Meet Matt Hebermehl: visual vortexes
SCAD alumni Matt Hebermehl, right, and SeeSaw cofounder James Zdaniewski.
Matt Hebermehl creates visual vortexes. His work shape-shifts to fit the space and the occasion, from the crumpled confines of a sheet of thermal paper to the broad expanse of a wall. A 2003 B.F.A. illustration SCAD alumnus, Hebermehl’s creations are always compelling and often collaborative. In Savannah, Hebermehl’s art has worked its transformative magic on public places in the city and in the private learning environment of his alma mater.
On occasion, he is a policymaker with a paintbrush. If you were to deconstruct one of his murals, striping one vibrant layer of paint off another, you might find the outlines of a projection – the telltale mark of collaboration between Hebermehl and SCAD 2003 computer art alumnus James Zdaniewski. This collaboration goes back to a projection the two cast on the western façade of SCAD’s Jen Library on the opening night of the 2009 Savannah Film Festival.
In 2011, Hebermehl and Zdaniewski cofounded SeeSAW, an arts organization that mobilizes artists, businesses, officials, and residents in advancing contemporary public art. That year, SeeSAW collaborated with Savannah’s Metropolitan Planning Commission to develop an ordinance that regulates the application process for the creation of public art on private property. In 2013, the Savannah City Council adopted that policy.
At SCAD, Hebermehl’s murals give external representation to the vibrant educational experience within the walls he enlivens. This fall, Hebermehl and fellow SCAD alumna Katherine Sandoz painted a mural to commemorate the life and legacy of their former SCAD illustration professor, Traci Haymans. Of Haymans, Hebermehl said, “As you think of her and remember her, you hope to carry on that smile and joy of life...” Located on the third floor of Haymans’ namesake hall – the new home of SCAD illustration – this 7-foot-by-20-foot portrait succeeds in sharing Haymans’ warm smile, soulful eyes, and exuberant spirit with a new generation of SCAD illustrators.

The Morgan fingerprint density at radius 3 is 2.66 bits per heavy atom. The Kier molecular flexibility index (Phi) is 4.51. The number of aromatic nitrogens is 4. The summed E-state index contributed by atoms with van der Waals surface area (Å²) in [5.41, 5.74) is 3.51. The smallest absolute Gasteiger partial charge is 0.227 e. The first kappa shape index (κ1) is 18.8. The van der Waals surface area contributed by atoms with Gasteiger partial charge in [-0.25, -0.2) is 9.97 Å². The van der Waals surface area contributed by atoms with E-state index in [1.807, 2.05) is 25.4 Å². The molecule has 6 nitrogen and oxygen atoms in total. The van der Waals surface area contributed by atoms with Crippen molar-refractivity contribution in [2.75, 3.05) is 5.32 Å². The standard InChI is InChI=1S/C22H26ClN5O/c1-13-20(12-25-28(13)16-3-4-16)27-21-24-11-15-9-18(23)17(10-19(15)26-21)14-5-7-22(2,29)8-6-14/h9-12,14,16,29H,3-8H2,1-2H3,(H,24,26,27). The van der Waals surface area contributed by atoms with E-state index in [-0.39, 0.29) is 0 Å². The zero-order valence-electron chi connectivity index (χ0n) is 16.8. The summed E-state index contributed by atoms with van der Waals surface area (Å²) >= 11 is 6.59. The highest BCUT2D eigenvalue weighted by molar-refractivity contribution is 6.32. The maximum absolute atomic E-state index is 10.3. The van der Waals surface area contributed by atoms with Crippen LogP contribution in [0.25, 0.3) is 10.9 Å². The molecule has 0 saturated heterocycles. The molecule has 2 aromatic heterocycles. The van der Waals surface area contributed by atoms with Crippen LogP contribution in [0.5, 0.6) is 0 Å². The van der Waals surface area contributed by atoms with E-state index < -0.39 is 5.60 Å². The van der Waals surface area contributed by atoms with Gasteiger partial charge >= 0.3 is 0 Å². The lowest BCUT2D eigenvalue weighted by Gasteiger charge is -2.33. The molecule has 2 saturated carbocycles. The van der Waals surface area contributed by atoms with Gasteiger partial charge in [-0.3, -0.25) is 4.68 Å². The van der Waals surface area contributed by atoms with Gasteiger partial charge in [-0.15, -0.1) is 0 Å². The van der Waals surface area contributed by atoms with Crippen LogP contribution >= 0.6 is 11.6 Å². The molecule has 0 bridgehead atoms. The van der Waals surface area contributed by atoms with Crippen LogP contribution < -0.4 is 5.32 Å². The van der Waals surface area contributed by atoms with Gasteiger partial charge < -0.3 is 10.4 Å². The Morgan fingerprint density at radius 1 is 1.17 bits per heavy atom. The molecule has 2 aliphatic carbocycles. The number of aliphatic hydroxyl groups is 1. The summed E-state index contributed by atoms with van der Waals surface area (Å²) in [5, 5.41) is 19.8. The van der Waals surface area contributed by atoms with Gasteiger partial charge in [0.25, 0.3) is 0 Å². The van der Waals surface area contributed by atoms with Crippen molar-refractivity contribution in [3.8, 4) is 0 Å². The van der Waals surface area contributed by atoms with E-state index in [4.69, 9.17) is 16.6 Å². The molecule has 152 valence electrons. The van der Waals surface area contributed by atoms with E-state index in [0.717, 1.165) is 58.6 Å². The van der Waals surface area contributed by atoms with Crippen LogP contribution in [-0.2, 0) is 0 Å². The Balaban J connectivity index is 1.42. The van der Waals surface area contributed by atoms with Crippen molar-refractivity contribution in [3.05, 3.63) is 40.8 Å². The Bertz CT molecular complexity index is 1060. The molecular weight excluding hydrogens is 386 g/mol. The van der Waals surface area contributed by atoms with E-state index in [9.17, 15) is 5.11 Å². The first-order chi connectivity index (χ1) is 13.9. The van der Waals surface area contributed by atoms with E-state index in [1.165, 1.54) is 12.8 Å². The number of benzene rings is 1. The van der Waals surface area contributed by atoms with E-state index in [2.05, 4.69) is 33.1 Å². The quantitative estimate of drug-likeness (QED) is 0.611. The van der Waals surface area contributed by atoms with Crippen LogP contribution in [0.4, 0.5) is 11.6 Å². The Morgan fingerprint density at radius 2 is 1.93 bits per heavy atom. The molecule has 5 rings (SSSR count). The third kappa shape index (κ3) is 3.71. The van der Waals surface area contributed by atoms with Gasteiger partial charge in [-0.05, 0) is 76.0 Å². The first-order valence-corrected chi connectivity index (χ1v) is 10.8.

Hebermehl is now at work – using the permit made possible through his SeeSAW advocacy – on an external SCAD mural, which graces 1,800 square feet of Montgomery Hall, home to the university’s interactive design and game development, animation, visual effects, and motion media departments.
A visual bard who blends history with prophecy, Hebermehl states that, “…the content of the mural is not a literal representation of the building and the neighborhood, but represents the past industrial and commercial energy of the site along with the current creative and youthful energy of the environment surrounding the building as it exists now.”
The final design, according to Hebermehl, will be “visually striking,” and contain an “upward explosion of energy.” And if his previous work is any indication, this mural will be yet another dynamic display that celebrates the community it invites into the conversation.
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About the SCAD illustration program
The work of illustrators permeates cultures from the childhood classic “Where the Wild Things Are” to visualizing film sequences with storyboards and designing icons for the top iTunes podcasts.
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